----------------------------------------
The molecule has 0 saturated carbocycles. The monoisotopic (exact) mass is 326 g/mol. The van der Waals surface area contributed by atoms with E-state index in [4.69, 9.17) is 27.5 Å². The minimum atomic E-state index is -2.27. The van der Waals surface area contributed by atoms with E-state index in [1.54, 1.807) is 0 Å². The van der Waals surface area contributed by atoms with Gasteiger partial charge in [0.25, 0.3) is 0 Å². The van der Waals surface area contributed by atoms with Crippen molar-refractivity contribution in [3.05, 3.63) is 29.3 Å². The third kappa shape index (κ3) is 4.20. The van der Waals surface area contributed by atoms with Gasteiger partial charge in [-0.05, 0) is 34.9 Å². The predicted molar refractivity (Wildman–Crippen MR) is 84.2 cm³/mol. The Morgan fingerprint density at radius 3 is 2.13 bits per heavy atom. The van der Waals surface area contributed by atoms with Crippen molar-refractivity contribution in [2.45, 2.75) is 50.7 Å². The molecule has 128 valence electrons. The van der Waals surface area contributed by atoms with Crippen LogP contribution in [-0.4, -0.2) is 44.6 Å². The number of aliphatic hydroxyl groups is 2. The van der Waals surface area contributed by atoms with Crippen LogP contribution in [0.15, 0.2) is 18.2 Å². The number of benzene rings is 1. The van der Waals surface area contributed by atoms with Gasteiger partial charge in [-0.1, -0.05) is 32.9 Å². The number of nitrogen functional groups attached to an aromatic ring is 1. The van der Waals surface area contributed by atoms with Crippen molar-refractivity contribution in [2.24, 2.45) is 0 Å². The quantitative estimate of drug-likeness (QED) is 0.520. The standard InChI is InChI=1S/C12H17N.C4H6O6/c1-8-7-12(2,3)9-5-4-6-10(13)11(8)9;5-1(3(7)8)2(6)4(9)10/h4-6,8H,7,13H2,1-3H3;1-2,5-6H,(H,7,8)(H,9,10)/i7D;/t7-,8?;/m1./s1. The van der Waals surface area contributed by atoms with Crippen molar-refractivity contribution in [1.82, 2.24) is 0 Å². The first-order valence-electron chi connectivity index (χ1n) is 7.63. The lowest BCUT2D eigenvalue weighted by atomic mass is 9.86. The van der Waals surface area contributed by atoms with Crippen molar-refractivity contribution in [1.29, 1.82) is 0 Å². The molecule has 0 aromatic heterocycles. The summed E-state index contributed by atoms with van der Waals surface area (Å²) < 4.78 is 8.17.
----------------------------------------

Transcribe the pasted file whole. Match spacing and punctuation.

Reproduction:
The molecule has 0 saturated carbocycles. The monoisotopic (exact) mass is 326 g/mol. The van der Waals surface area contributed by atoms with E-state index in [4.69, 9.17) is 27.5 Å². The minimum atomic E-state index is -2.27. The van der Waals surface area contributed by atoms with E-state index in [1.54, 1.807) is 0 Å². The van der Waals surface area contributed by atoms with Gasteiger partial charge in [0.25, 0.3) is 0 Å². The van der Waals surface area contributed by atoms with Crippen molar-refractivity contribution in [3.05, 3.63) is 29.3 Å². The third kappa shape index (κ3) is 4.20. The van der Waals surface area contributed by atoms with Gasteiger partial charge in [-0.05, 0) is 34.9 Å². The predicted molar refractivity (Wildman–Crippen MR) is 84.2 cm³/mol. The Morgan fingerprint density at radius 3 is 2.13 bits per heavy atom. The van der Waals surface area contributed by atoms with Crippen molar-refractivity contribution in [2.45, 2.75) is 50.7 Å². The molecule has 128 valence electrons. The van der Waals surface area contributed by atoms with Crippen LogP contribution in [-0.4, -0.2) is 44.6 Å². The number of aliphatic hydroxyl groups is 2. The van der Waals surface area contributed by atoms with Crippen LogP contribution in [0.15, 0.2) is 18.2 Å². The number of benzene rings is 1. The van der Waals surface area contributed by atoms with Gasteiger partial charge in [-0.1, -0.05) is 32.9 Å². The number of nitrogen functional groups attached to an aromatic ring is 1. The van der Waals surface area contributed by atoms with Crippen molar-refractivity contribution in [2.24, 2.45) is 0 Å². The quantitative estimate of drug-likeness (QED) is 0.520. The standard InChI is InChI=1S/C12H17N.C4H6O6/c1-8-7-12(2,3)9-5-4-6-10(13)11(8)9;5-1(3(7)8)2(6)4(9)10/h4-6,8H,7,13H2,1-3H3;1-2,5-6H,(H,7,8)(H,9,10)/i7D;/t7-,8?;/m1./s1. The van der Waals surface area contributed by atoms with Crippen molar-refractivity contribution in [1.82, 2.24) is 0 Å². The first-order valence-electron chi connectivity index (χ1n) is 7.63. The lowest BCUT2D eigenvalue weighted by atomic mass is 9.86. The van der Waals surface area contributed by atoms with Crippen molar-refractivity contribution in [1.29, 1.82) is 0 Å². The molecule has 0 aromatic heterocycles. The summed E-state index contributed by atoms with van der Waals surface area (Å²) < 4.78 is 8.17.